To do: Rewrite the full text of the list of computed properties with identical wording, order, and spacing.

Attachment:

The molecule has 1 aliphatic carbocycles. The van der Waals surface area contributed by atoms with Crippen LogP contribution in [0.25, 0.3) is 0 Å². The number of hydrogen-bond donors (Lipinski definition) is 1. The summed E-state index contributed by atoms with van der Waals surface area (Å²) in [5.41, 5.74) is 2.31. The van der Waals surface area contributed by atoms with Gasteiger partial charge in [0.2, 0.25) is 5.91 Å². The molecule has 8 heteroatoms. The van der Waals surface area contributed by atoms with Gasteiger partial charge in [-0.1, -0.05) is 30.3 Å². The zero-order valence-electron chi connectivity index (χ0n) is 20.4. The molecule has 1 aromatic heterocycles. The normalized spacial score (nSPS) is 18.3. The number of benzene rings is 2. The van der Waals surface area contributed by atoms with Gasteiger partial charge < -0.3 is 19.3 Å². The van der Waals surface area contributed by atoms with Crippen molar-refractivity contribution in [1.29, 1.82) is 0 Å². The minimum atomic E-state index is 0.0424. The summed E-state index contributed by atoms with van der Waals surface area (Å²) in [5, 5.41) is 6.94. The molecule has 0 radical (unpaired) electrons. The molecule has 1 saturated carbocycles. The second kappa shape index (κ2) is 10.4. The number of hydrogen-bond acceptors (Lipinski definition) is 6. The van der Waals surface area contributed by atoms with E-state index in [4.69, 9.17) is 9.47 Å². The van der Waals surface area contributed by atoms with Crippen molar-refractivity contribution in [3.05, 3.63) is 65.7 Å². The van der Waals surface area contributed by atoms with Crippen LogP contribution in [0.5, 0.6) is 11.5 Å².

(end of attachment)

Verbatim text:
The molecule has 1 aliphatic carbocycles. The van der Waals surface area contributed by atoms with Crippen LogP contribution in [0.25, 0.3) is 0 Å². The number of hydrogen-bond donors (Lipinski definition) is 1. The summed E-state index contributed by atoms with van der Waals surface area (Å²) in [5.41, 5.74) is 2.31. The van der Waals surface area contributed by atoms with Gasteiger partial charge in [0.2, 0.25) is 5.91 Å². The molecule has 8 heteroatoms. The van der Waals surface area contributed by atoms with Gasteiger partial charge in [-0.1, -0.05) is 30.3 Å². The zero-order valence-electron chi connectivity index (χ0n) is 20.4. The molecule has 1 aromatic heterocycles. The normalized spacial score (nSPS) is 18.3. The number of benzene rings is 2. The van der Waals surface area contributed by atoms with Gasteiger partial charge < -0.3 is 19.3 Å². The van der Waals surface area contributed by atoms with Crippen molar-refractivity contribution in [1.29, 1.82) is 0 Å². The minimum atomic E-state index is 0.0424. The summed E-state index contributed by atoms with van der Waals surface area (Å²) in [5, 5.41) is 6.94. The molecule has 0 radical (unpaired) electrons. The molecule has 1 saturated carbocycles. The second kappa shape index (κ2) is 10.4. The number of hydrogen-bond acceptors (Lipinski definition) is 6. The van der Waals surface area contributed by atoms with E-state index in [4.69, 9.17) is 9.47 Å². The van der Waals surface area contributed by atoms with Crippen molar-refractivity contribution in [3.05, 3.63) is 65.7 Å². The van der Waals surface area contributed by atoms with Crippen LogP contribution in [0.5, 0.6) is 11.5 Å².